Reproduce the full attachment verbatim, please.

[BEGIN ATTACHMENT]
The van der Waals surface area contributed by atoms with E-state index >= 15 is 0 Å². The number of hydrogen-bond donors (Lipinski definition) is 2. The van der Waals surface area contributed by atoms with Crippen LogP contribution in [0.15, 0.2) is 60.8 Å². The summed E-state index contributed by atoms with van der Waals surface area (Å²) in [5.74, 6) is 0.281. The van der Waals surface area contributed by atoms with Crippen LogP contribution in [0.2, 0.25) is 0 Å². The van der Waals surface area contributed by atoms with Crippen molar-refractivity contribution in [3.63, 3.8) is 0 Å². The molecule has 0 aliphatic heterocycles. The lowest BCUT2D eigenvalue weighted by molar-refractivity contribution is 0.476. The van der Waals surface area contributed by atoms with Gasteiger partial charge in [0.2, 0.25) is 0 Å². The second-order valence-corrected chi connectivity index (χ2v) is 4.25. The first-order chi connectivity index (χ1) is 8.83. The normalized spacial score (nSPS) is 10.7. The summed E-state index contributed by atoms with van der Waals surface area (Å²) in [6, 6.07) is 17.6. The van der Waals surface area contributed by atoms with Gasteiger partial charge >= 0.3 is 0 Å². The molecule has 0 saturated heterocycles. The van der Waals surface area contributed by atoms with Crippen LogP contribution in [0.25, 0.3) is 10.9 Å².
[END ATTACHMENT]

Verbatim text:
The van der Waals surface area contributed by atoms with E-state index >= 15 is 0 Å². The number of hydrogen-bond donors (Lipinski definition) is 2. The van der Waals surface area contributed by atoms with Crippen LogP contribution in [0.15, 0.2) is 60.8 Å². The summed E-state index contributed by atoms with van der Waals surface area (Å²) in [5.74, 6) is 0.281. The van der Waals surface area contributed by atoms with Crippen LogP contribution in [0.2, 0.25) is 0 Å². The van der Waals surface area contributed by atoms with Crippen molar-refractivity contribution in [3.63, 3.8) is 0 Å². The molecule has 0 aliphatic heterocycles. The lowest BCUT2D eigenvalue weighted by molar-refractivity contribution is 0.476. The van der Waals surface area contributed by atoms with Gasteiger partial charge in [0.2, 0.25) is 0 Å². The second-order valence-corrected chi connectivity index (χ2v) is 4.25. The first-order chi connectivity index (χ1) is 8.83. The normalized spacial score (nSPS) is 10.7. The summed E-state index contributed by atoms with van der Waals surface area (Å²) in [6, 6.07) is 17.6. The van der Waals surface area contributed by atoms with Gasteiger partial charge >= 0.3 is 0 Å². The molecule has 0 saturated heterocycles. The van der Waals surface area contributed by atoms with Crippen LogP contribution in [0.25, 0.3) is 10.9 Å².